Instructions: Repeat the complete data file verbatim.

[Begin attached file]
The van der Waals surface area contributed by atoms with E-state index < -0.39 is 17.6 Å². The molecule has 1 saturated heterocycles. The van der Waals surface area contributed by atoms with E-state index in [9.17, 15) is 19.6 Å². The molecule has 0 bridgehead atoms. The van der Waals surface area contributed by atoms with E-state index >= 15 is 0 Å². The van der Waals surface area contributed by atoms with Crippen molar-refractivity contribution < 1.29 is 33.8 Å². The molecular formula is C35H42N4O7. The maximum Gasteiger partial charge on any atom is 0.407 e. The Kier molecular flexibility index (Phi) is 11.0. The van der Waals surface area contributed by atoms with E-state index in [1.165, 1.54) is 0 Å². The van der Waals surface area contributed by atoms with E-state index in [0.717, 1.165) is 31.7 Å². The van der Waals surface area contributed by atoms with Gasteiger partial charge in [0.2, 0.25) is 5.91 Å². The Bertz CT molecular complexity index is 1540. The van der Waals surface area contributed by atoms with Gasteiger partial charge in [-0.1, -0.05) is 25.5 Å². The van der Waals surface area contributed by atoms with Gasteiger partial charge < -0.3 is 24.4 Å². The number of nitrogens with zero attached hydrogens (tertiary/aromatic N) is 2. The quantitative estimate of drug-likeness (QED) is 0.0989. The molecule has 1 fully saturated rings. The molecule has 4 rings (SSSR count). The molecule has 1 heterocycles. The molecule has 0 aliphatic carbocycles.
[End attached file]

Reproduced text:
The van der Waals surface area contributed by atoms with E-state index < -0.39 is 17.6 Å². The molecule has 1 saturated heterocycles. The van der Waals surface area contributed by atoms with E-state index in [9.17, 15) is 19.6 Å². The molecule has 0 bridgehead atoms. The van der Waals surface area contributed by atoms with E-state index >= 15 is 0 Å². The van der Waals surface area contributed by atoms with Crippen molar-refractivity contribution < 1.29 is 33.8 Å². The molecular formula is C35H42N4O7. The maximum Gasteiger partial charge on any atom is 0.407 e. The Kier molecular flexibility index (Phi) is 11.0. The van der Waals surface area contributed by atoms with E-state index in [1.165, 1.54) is 0 Å². The van der Waals surface area contributed by atoms with E-state index in [0.717, 1.165) is 31.7 Å². The van der Waals surface area contributed by atoms with Gasteiger partial charge in [0.2, 0.25) is 5.91 Å². The Bertz CT molecular complexity index is 1540. The van der Waals surface area contributed by atoms with Gasteiger partial charge in [-0.1, -0.05) is 25.5 Å². The van der Waals surface area contributed by atoms with Gasteiger partial charge < -0.3 is 24.4 Å². The number of nitrogens with zero attached hydrogens (tertiary/aromatic N) is 2. The quantitative estimate of drug-likeness (QED) is 0.0989. The molecule has 1 fully saturated rings. The molecule has 4 rings (SSSR count). The molecule has 1 heterocycles. The molecule has 0 aliphatic carbocycles.